Piobaireachd Society Gold Medal (Canada)
The Glengarry Highland Games are the only games in North America to host the Piobaireachd Society Gold Medal Competition that is sanctioned by the Piobaireachd Society of Scotland. This competition is held on Friday in Maxville at the United and Anglican churches. In addition, there are amateur piobaireachd competitions on Friday as well as Professional Piobaireachd on Saturday on the main grounds.
What is Piobaireachd?
Piob (Peeb) means Pipe; Piobaire (Peebair) means Piper; and Piobaireachd (Peeb-air-och - 3 syllables) means pipe/playing pipe music. Many people "simplify" the pronunciation by saying "Peebrock", probably from the spelling "Pibroch" which is seen in some Light music and songs. Though more accurately titled Ceol Mor (Cowal More) meaning Big (or Great) Music, the classical music of the Great Highland Bagpipe is commonly referred to as Piobaireachd. This is the music that summoned the clans to battle, celebrated sweet victory and terrible loss, commemorated murder and lamented the deaths of their chiefs and heroes. In peaceful times, they played drinking tunes and piobaireachd of love.
The tunes consist of an opening slow theme called a 'Ground' (Gaelic Urlar). This is followed by several variations in melody and/or rhythm based upon the main theme notes, each with progressively more complex combinations of gracenotes (a gracenote is produced by opening and closing a hole with a finger very quickly on the chanter). Most tunes are of least 8 minutes in length and can last up to 15 to 20 minutes. The great masters of Piobaireachd were the MacCrimmon and MacArthur families of the Isle of Skye, and to these colleges, the clan chiefs sent their best pipers to perfect their art of piping.
Piobaireachd Society Gold Medal and Bar (Canada)
In 1972, Major Archie M. Cairns, M.M.M., C.D. (Ret'd.) coordinated the City of Ottawa Highland Games and at that time initiated the concept of a meaningful Canadian Gold Medal for a Piobaireachd contest. The idea was to ask the Piobaireachd Society in Scotland, to lend its name to such a medal. He sought the assistance of the late Capt. John MacLellan, who was then the Honourary Secretary of the Music Committee for the Piobaireachd Society.
When permission was not granted, Maj. A. M. Cairns then devised a unique change whereby a winner of the Open Piobaireachd would be declared whereby the Medal would only be awarded at the discretion of a Judge who must be a Senior Judge of the Piobaireachd Society, who would serve as a member of a panel of judges or as the sole judge in the contest. That judge alone, would weigh the merits of the winning performance to ensure that it was deserving of being awarded a "Gold Medal". Based upon this premise, the Medal could be withheld by the Judge. In this way, no one could gain the Medal by default, i.e., ten Pipers play - nine either "break down" or stop playing and therefore number ten wins regardless of the level of performance. Thus, no one can "win" this Medal - it can only be earned. Supported by Capt. MacLellan, this revised proposal won the approval of The Piobaireachd Society. In three decades, the Medal has never been withheld. This is a testament to the high standard of performances by the participants during that time.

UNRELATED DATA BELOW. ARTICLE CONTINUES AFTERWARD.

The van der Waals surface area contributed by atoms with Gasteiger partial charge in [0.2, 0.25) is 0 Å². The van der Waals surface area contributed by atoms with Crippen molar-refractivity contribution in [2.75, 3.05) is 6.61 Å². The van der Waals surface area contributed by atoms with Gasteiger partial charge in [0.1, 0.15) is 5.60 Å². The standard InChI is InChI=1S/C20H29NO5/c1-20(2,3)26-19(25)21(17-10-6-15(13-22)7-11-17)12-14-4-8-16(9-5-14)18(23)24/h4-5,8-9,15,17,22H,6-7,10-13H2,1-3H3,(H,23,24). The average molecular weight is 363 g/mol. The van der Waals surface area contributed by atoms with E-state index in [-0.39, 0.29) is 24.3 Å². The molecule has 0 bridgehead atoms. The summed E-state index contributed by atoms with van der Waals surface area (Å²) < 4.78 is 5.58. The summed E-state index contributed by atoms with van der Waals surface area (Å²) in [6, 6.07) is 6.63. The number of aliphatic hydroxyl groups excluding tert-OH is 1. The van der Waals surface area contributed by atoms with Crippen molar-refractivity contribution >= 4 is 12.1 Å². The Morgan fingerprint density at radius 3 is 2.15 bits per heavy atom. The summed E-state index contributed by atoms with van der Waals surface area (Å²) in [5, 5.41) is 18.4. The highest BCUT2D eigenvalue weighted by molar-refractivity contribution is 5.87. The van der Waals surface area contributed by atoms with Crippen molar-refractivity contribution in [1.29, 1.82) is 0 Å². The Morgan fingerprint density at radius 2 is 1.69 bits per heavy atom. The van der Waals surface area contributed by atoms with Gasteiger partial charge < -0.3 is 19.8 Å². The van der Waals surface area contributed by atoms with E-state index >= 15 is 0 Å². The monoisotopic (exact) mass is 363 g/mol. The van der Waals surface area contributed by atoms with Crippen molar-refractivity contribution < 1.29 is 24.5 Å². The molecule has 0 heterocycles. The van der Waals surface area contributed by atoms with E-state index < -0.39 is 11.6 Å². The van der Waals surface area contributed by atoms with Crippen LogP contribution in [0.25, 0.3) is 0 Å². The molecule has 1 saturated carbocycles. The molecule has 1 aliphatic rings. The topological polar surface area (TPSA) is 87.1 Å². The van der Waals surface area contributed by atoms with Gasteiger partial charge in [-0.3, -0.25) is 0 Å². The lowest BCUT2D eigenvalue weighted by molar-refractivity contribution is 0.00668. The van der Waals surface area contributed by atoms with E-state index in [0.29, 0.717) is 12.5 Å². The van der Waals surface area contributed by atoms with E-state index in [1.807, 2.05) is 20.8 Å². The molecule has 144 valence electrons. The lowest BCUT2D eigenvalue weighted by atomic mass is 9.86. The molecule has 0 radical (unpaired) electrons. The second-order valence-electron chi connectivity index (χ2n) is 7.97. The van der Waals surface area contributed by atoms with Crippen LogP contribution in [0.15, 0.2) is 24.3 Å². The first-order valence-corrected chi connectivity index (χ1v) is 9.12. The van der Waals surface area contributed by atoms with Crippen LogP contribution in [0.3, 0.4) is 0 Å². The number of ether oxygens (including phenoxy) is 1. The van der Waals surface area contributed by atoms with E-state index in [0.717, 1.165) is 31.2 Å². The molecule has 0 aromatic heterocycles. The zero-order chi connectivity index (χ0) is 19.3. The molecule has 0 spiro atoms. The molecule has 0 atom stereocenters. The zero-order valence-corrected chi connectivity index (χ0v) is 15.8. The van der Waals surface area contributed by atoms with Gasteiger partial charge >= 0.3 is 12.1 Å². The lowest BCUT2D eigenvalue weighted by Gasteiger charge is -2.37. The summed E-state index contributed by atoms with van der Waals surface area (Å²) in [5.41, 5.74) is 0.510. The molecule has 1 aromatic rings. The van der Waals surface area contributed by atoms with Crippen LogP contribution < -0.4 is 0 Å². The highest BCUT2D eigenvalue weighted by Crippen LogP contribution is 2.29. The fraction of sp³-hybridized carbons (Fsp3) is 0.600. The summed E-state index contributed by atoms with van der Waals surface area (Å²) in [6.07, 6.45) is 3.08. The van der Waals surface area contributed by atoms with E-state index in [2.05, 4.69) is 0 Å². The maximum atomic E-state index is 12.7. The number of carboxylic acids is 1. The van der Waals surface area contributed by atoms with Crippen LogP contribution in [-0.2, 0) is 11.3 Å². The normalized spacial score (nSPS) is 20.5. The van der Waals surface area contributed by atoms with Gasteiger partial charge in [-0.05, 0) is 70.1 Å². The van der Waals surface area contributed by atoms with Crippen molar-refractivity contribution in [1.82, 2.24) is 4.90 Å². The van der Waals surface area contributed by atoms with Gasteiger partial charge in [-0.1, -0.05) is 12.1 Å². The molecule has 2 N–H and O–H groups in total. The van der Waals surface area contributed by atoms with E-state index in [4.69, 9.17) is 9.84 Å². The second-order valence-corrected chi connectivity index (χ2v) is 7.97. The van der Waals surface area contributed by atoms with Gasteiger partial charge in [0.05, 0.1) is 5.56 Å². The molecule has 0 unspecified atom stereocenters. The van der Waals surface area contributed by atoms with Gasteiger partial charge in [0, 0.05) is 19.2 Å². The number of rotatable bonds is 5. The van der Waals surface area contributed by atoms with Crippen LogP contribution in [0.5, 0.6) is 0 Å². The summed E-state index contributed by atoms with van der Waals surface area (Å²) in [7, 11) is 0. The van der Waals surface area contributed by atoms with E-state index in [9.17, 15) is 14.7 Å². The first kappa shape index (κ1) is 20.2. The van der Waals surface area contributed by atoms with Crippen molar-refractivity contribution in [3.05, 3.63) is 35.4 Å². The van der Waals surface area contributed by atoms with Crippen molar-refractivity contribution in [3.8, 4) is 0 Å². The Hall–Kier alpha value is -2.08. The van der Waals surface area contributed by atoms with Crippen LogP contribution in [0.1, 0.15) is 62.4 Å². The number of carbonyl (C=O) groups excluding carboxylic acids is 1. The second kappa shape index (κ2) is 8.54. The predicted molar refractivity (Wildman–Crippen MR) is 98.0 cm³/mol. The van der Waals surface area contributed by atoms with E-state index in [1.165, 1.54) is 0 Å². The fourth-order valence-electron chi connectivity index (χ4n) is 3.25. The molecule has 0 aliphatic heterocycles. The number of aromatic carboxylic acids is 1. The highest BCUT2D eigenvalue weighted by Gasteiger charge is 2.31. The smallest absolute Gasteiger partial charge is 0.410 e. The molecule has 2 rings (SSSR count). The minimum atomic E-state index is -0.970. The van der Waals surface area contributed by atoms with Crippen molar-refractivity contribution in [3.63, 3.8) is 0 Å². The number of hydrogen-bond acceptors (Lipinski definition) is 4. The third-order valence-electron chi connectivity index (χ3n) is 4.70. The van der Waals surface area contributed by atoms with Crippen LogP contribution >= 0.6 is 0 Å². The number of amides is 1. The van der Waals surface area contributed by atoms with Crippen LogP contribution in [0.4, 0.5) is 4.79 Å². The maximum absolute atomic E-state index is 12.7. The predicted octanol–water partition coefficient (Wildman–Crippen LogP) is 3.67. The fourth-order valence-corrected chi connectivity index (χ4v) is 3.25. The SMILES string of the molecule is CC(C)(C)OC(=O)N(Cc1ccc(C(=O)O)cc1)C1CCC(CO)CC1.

Hence, in 1973, at the City of Ottawa Highland Games, the "Piobaireachd Society Gold Medal (Canada)" came into being and the first recipient was P/M Ed Neigh, Guleph, Ontario. This contest became a separate event in 1975 and has continued to date with the venue changing from Ottawa (1973 - 1984), to Cambridge, Ontario (1985 - 1994), and to Maxville, Ontario, where it has since been hosted and sponsored by The Glengarry Highland Games. Each player must submit a specified number of Piobaireachd tunes from a list compiled by the Piobaireachd Society. The Judge, who must be a Senior Judge of the Piobaireachd Society's panel of Judges, selects the tune that the individual will play. The Piobaireachd Society Gold Medal (Canada) competition draws the best pipers from Canada, the United States and abroad and it has become one of the premier solo-piping contests in North America to have the Piobaireachd Society's endorsement.
The original Gold Medal Committee consisted of Maj. A. M. Cairns, P/M Jack Coghill Sr., Mr. Fred Sharpe and Capt. John MacLellan as advisor. The original Gold Medal was designed by Maj. Cairns and produced by Fred Sharpe. The Gold Medal had a figure of a Piper on the face with "Outstanding Performance of Ceol Mor" in script and "The Piobaireachd Society Gold Medal" in raised capitals around the top. On the reverse was the City of Ottawa Coat of Arms, with the Medal being supported by a ribbon of the City of Ottawa colours. Today, the Gold Medal has the Glengarry Highland Games Logo on the reverse side.
The Gold Medallist Competition
Until 1982, winners of this Open Piobaireachd event for two or more times, were awarded Clasps in lieu of being granted additional Gold Medals. In 1982, with the approval of the Piobaireachd Society, a separate piobaireachd contest was established for those who had already earned the Gold Medal. The winner of this Gold Medallist Competition was then awarded a Gold Bar to the Medal. The first winner was P/M William Livingstone, Whitby, Ontario. Anyone who is awarded the Gold Medal is eligible to compete in the Gold Medallist Competition.
Please see the entry form for further information. (The 2018 entry form will be available soon).
If you have further questions please contact Jack Yourt at 613-774-3622.